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Tigers pitching struggles in 13-3 loss to Seattle

Phil Coke got off to an awful start, and it just snowballed from there for the Detroit Tigers.

Ichiro Suzuki jogged down to first after five pitches. Coke threw four more and Chone Figgins was on base, beginning a brutal night of pitching for the Tigers.

Detroit issued 11 walks and yielded 15 hits in a 13-3 loss at Seattle on Tuesday night. It was a season high in runs and hits for the Mariners, along with the most runs allowed by the Tigers this season.

"He didn't have any command of his fastball. He didn't have any command of the strike zone," Tigers manager Jim Leyland said of Coke. "We didn't all night. We walked 11 guys. Up here you've got to be able to pound the strike zone."

The loss capped a miserable day for the Tigers, who also placed catcher Victor Martinez on the 15-day disabled list with a strained right groin. Martinez was hurt in Monday night's win, aggravating the injury after first tweaking his groin Saturday against Oakland.

Leyland said before Tuesday's game he was kicking himself for playing Martinez and not giving him more time to rest, even though Martinez worked out before Monday's game and said he felt fine.

With Martinez out and Magglio Ordonez getting a day off, the middle of the Tigers' lineup lacked some pop. But with the way Detroit pitched, it hardly mattered.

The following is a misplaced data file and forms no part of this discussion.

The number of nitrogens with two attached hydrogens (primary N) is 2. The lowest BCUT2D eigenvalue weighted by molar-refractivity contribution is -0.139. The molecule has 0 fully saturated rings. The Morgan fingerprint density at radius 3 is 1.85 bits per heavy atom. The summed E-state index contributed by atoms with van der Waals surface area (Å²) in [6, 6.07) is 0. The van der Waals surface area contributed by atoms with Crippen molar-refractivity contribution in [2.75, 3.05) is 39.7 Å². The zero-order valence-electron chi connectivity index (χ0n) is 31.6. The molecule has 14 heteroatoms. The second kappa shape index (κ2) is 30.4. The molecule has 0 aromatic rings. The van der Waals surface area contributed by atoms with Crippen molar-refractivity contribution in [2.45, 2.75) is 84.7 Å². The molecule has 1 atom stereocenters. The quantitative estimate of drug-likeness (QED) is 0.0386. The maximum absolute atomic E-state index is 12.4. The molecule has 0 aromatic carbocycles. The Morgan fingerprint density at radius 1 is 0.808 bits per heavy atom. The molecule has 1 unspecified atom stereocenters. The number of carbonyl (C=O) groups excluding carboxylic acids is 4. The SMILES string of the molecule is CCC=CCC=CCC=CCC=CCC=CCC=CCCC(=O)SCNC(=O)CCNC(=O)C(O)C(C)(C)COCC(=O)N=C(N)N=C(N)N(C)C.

Coke lasted just 3 2-3 innings, after throwing seven shutout innings in his last start against Oakland. He gave up six runs, two earned, and walked four, matching his career high.

Enrique Gonzalez, Al Alburquerque and Brad Thomas followed with more of the same, combining to give up seven runs, nine hits and walk another seven batters.

"Based on the way the game was called, it seemed like everything to me. I wasn't effective with anything today," Coke said. "I have nobody to blame but myself."

Seattle scored four times in the first after scoring just one first-inning run in its first 17 games. Coke issued a bases-loaded walk to Jack Cust, but the big blow was Chris Gimenez's two-out, two-strike single that scored a pair. Coke also helped the inning along with his error fielding Milton Bradley's roller in front of the mound.

Still, it was a 6-2 game in the seventh and the Tigers had the bases loaded with one out. Seattle starter Doug Fister (1-3) had just left the game after walking Alex Avila to force in a run.

Jamey Wright entered and got Brandon Inge to ground into a double play on his first pitch.

"Brandon hit the ball hard, just right at the guy," Leyland said. "One more base hit, it's probably 6-4 with one out. We felt like we were still in it."

Seattle then broke the game open with five runs in the bottom half, sending 10 batters to the plate. The big inning included four consecutive hits, highlighted by RBI singles by Suzuki and Bradley, and a two-run single by Figgins.

Getting some run support probably felt quite foreign to Fister. Before this start, the right-hander had received just three runs in his three previous starts this season and only two while he was in the game.

"He's thrown the ball well all year," Seattle manager Eric Wedge said. "It was good we could jump out early and he did a great job of keeping the same mindset you have to have when you go out there and you are a starting pitcher in that type of game."

NOTES: Seattle placed 1B Justin Smoak on the bereavement list early Tuesday, and the team announced later that his father, Keith, had passed away at age 54. ... The Tigers purchased the contract of C Omir Santos from Triple-A Toledo to take Martinez's spot.